Taking children on vacation sounds like a pretty normal thing to do. And in regular situations, there wouldn’t be any problem with taking your kid out of State on a vacation.
But this changes a bit when the parent is in the middle of a custody battle. This is because of the automatic temporary injunctions under 14-10-107 in the State of Colorado. This statute contains limitations on the actions that a parent can do while the custody battle is pending.
One of those injunctions effectively prevents a parent from temporarily or permanently removing the children from the State of Colorado during the custody hearing if any of these requirements are not met:
- An agreement of both parties involved in the custody hearing
- An order from the court
Without one of two of these requirements set by law, a parent cannot take a child on vacation out of Colorado. Otherwise, there will be penalties and the court will view the act as a malicious way to take the children from the other parent — which can harm his or her chances of getting custody later.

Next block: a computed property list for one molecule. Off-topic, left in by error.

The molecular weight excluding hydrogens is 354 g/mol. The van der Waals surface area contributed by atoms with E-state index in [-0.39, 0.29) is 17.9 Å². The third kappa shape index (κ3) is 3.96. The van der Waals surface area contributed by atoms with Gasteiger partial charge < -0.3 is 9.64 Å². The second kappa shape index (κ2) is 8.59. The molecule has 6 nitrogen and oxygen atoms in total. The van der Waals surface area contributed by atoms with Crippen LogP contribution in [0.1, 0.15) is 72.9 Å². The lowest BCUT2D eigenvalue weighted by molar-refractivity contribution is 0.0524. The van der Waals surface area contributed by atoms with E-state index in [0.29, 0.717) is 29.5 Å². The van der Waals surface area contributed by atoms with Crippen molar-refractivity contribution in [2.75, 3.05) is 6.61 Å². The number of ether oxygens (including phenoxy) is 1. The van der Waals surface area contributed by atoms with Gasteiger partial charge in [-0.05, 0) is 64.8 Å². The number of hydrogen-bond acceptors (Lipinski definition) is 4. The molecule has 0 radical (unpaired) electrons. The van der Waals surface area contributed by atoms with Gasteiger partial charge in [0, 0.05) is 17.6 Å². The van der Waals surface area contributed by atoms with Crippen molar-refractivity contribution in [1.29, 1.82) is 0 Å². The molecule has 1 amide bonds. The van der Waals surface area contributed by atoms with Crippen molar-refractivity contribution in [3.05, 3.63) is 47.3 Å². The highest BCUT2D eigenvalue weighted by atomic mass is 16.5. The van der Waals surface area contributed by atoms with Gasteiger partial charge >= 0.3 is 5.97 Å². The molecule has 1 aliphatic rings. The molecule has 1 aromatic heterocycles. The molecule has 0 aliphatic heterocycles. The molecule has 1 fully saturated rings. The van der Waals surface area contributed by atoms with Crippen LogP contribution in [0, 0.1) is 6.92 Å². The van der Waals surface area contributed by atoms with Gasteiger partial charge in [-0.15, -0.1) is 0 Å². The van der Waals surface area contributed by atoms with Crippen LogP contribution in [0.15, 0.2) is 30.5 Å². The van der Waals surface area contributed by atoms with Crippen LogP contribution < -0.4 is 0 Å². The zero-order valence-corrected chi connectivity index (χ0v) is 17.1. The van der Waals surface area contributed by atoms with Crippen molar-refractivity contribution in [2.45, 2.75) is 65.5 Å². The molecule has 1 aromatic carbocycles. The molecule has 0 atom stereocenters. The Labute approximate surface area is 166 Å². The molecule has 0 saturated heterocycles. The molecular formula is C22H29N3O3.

Agreement of both parties
The easiest way to go about it is to speak to the co-parent about taking the kids out of State for a vacation. Sitting down with the other party and telling them all the exact details such as when the kids will be leaving, how long they’ll be gone, when they’re coming back, and providing an itinerary, is the best way to resolve it.
Obtaining a court order
It sounds easy enough to form an agreement with a co-parent about taking the kids on vacation out of State, but there will be instances when the other spouse does not agree. When this happens, a court order can be obtained.
This is done by filing a motion to ask the court to grant the permission to take the kids out of State for a vacation. And in most cases, the court permits it, unless the other spouse has a bonafide reason to disallow it.
All these only apply if a party to a custody battle wants to take the children on vacation outside of the State. If the destination is within Colorado, it is not covered by the automatic temporary injunction, and hence, is allowed — even without the agreement of the other spouse or a court order.